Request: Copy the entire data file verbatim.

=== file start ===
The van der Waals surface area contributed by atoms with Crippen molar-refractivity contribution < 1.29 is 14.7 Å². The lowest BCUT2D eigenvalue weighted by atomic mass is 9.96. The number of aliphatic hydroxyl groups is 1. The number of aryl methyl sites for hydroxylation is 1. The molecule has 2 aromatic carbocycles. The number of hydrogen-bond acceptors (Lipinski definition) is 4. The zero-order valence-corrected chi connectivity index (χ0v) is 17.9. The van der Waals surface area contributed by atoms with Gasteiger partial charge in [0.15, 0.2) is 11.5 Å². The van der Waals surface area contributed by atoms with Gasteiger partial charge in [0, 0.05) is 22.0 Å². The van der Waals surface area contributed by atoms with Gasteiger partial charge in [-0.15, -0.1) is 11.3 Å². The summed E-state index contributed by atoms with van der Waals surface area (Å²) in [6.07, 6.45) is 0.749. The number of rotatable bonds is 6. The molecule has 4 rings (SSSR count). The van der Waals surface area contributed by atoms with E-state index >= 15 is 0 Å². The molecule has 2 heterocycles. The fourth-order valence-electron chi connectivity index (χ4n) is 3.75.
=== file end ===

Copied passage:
The van der Waals surface area contributed by atoms with Crippen molar-refractivity contribution < 1.29 is 14.7 Å². The lowest BCUT2D eigenvalue weighted by atomic mass is 9.96. The number of aliphatic hydroxyl groups is 1. The number of aryl methyl sites for hydroxylation is 1. The molecule has 2 aromatic carbocycles. The number of hydrogen-bond acceptors (Lipinski definition) is 4. The zero-order valence-corrected chi connectivity index (χ0v) is 17.9. The van der Waals surface area contributed by atoms with Gasteiger partial charge in [0.15, 0.2) is 11.5 Å². The van der Waals surface area contributed by atoms with Gasteiger partial charge in [0, 0.05) is 22.0 Å². The van der Waals surface area contributed by atoms with Gasteiger partial charge in [-0.15, -0.1) is 11.3 Å². The summed E-state index contributed by atoms with van der Waals surface area (Å²) in [6.07, 6.45) is 0.749. The number of rotatable bonds is 6. The molecule has 4 rings (SSSR count). The van der Waals surface area contributed by atoms with E-state index >= 15 is 0 Å². The molecule has 2 heterocycles. The fourth-order valence-electron chi connectivity index (χ4n) is 3.75.